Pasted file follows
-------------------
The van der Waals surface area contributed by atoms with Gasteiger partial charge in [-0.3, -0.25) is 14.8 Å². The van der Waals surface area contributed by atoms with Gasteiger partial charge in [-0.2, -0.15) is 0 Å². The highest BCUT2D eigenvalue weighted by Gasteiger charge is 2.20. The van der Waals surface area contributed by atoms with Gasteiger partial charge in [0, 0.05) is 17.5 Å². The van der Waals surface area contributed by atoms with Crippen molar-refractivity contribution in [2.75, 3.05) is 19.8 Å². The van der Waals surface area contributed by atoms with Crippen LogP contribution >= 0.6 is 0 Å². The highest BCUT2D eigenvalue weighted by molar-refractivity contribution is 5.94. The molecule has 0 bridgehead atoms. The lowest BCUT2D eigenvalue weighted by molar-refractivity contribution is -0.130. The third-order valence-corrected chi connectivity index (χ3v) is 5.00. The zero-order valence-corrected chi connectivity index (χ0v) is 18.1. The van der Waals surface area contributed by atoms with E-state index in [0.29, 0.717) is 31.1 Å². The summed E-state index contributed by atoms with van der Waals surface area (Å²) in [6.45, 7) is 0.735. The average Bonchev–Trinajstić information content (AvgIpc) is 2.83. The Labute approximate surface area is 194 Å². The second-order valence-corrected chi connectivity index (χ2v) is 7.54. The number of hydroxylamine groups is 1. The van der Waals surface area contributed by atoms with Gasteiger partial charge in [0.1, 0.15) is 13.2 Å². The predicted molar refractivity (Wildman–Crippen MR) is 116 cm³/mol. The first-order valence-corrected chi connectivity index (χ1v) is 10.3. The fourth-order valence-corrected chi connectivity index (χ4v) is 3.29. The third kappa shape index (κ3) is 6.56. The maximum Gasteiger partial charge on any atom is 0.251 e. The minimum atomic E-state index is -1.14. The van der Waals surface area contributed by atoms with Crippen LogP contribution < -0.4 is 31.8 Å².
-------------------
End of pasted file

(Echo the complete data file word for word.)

The van der Waals surface area contributed by atoms with Gasteiger partial charge in [-0.3, -0.25) is 14.8 Å². The van der Waals surface area contributed by atoms with Gasteiger partial charge in [-0.2, -0.15) is 0 Å². The highest BCUT2D eigenvalue weighted by Gasteiger charge is 2.20. The van der Waals surface area contributed by atoms with Gasteiger partial charge in [0, 0.05) is 17.5 Å². The van der Waals surface area contributed by atoms with Crippen molar-refractivity contribution in [2.75, 3.05) is 19.8 Å². The van der Waals surface area contributed by atoms with Crippen LogP contribution >= 0.6 is 0 Å². The highest BCUT2D eigenvalue weighted by molar-refractivity contribution is 5.94. The molecule has 0 bridgehead atoms. The lowest BCUT2D eigenvalue weighted by molar-refractivity contribution is -0.130. The third-order valence-corrected chi connectivity index (χ3v) is 5.00. The zero-order valence-corrected chi connectivity index (χ0v) is 18.1. The van der Waals surface area contributed by atoms with E-state index in [0.29, 0.717) is 31.1 Å². The summed E-state index contributed by atoms with van der Waals surface area (Å²) in [6.45, 7) is 0.735. The average Bonchev–Trinajstić information content (AvgIpc) is 2.83. The Labute approximate surface area is 194 Å². The second-order valence-corrected chi connectivity index (χ2v) is 7.54. The number of hydroxylamine groups is 1. The van der Waals surface area contributed by atoms with Gasteiger partial charge in [0.1, 0.15) is 13.2 Å². The predicted molar refractivity (Wildman–Crippen MR) is 116 cm³/mol. The first-order valence-corrected chi connectivity index (χ1v) is 10.3. The fourth-order valence-corrected chi connectivity index (χ4v) is 3.29. The third kappa shape index (κ3) is 6.56. The maximum Gasteiger partial charge on any atom is 0.251 e. The minimum atomic E-state index is -1.14. The van der Waals surface area contributed by atoms with Crippen LogP contribution < -0.4 is 31.8 Å².